Family courts acknowledge and recognize the importance of a college education more and more in recent years. It is not uncommon for a family court to subscribe to the belief that a child’s college education is a required expense. This is a case-by-case basis and the specific amount that a divorced parent is expected to contribute toward their child’s education will vary.
What will a court consider when deciding how a child should be financially supported through college?
The Newburgh v. Arrigo, 88 NJ. 529 (1982) case will be referenced when determining the financial obligations of parents for their child’s college education. New Jersey’s Supreme Court ruled that a parent’s duty to provide for their child with an education extends to college.
There are many other factors that will be considered when determining how much each parent is expected to contribute to this continuation of education. New Jersey courts will consider the following factors as well as both parents submitting current and full financial information and giving testimony to the court:
- The availability of scholarships or financial aid for the child
- The ability of both parent’s to pay for those expenses
- The commitment and aptitude of the child towards higher education
- The financial resources of the child such as trusts or individually owned assets
- The ability of the child to work while studying or during vacations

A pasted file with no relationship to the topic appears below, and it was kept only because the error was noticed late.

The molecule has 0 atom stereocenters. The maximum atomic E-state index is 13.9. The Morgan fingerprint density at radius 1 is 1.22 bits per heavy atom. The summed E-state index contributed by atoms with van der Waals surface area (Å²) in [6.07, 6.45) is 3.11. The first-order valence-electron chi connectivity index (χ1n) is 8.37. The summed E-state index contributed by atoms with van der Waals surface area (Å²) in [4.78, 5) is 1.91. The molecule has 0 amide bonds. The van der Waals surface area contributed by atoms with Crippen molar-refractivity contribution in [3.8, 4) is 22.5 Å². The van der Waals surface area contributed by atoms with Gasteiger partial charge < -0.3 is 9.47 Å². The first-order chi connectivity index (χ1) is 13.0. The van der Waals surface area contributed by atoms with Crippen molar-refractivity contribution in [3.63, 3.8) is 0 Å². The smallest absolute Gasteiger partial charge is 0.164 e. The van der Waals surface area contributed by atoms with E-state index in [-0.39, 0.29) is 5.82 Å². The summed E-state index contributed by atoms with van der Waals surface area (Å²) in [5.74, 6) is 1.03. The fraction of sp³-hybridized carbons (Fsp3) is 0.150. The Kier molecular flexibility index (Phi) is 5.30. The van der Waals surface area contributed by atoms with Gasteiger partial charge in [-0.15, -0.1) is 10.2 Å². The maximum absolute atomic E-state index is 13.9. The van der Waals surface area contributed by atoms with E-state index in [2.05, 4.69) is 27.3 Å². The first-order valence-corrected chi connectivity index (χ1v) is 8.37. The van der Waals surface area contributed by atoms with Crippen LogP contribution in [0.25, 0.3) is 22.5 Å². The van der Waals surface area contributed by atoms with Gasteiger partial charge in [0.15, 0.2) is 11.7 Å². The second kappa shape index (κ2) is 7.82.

- Whether either parent would have supported their children’s higher education costs if they hadn’t divorced
- The parents’ own higher education backgrounds
- The relationship of the child with both parents
- How reasonable it is to expect the child in question to attain higher education
- How much is needed for the child’s college expenses
Are there any situations where I will not be expected to support my child’s college education?
If the child alienated themselves from the parent despite an effort made by the parent to maintain the relationship may result in the parent not being expected to financially support their college education. This will be reviewed on a case by case basis and the court will review the nature of the parent’s relationship. There is a legal president for a parent whose child refuses to maintain their relationship with the parent to not be held accountable for higher education support.
Contact our experienced Bergen County firm
At Townsend, Tomaio & Newmark, our attorneys have extensive experience helping clients to understand and protect their legal rights before, during, and after the divorce process in towns across New Jersey and Bergen County, including Hackensack, Ridgewood, Paramus, Teaneck, and Fort Lee. To speak with our team of divorce lawyers today in a free and confidential consultation regarding your concerns about your divorce, please contact us online, or through our Hackensack, NJ office at (201) 397-1750.